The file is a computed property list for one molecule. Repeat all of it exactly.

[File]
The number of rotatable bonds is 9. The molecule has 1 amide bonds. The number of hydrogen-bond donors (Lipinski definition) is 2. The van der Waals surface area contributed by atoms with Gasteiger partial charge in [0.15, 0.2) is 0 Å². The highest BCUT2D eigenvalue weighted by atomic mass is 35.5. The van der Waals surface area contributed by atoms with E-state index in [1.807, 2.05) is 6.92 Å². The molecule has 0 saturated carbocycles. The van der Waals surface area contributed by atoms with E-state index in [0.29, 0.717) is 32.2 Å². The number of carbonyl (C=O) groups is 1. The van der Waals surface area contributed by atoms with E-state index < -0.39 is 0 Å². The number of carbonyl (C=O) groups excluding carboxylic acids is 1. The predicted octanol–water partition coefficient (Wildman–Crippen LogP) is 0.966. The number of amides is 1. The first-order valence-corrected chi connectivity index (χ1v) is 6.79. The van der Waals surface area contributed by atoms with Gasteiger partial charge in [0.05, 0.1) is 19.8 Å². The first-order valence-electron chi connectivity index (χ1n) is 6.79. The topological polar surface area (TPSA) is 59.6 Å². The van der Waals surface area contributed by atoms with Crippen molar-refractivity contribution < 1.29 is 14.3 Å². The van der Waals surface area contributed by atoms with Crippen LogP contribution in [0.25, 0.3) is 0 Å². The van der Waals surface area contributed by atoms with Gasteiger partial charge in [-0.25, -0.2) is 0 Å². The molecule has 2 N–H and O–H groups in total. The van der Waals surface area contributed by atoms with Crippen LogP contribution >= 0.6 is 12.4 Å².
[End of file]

The number of rotatable bonds is 9. The molecule has 1 amide bonds. The number of hydrogen-bond donors (Lipinski definition) is 2. The van der Waals surface area contributed by atoms with Gasteiger partial charge in [0.15, 0.2) is 0 Å². The highest BCUT2D eigenvalue weighted by atomic mass is 35.5. The van der Waals surface area contributed by atoms with E-state index in [1.807, 2.05) is 6.92 Å². The molecule has 0 saturated carbocycles. The van der Waals surface area contributed by atoms with E-state index in [0.29, 0.717) is 32.2 Å². The number of carbonyl (C=O) groups is 1. The van der Waals surface area contributed by atoms with E-state index < -0.39 is 0 Å². The number of carbonyl (C=O) groups excluding carboxylic acids is 1. The predicted octanol–water partition coefficient (Wildman–Crippen LogP) is 0.966. The number of amides is 1. The first-order valence-corrected chi connectivity index (χ1v) is 6.79. The van der Waals surface area contributed by atoms with Gasteiger partial charge in [0.05, 0.1) is 19.8 Å². The first-order valence-electron chi connectivity index (χ1n) is 6.79. The topological polar surface area (TPSA) is 59.6 Å². The van der Waals surface area contributed by atoms with Crippen molar-refractivity contribution < 1.29 is 14.3 Å². The van der Waals surface area contributed by atoms with Crippen LogP contribution in [0.25, 0.3) is 0 Å². The van der Waals surface area contributed by atoms with Gasteiger partial charge in [-0.25, -0.2) is 0 Å². The molecule has 2 N–H and O–H groups in total. The van der Waals surface area contributed by atoms with Crippen LogP contribution >= 0.6 is 12.4 Å².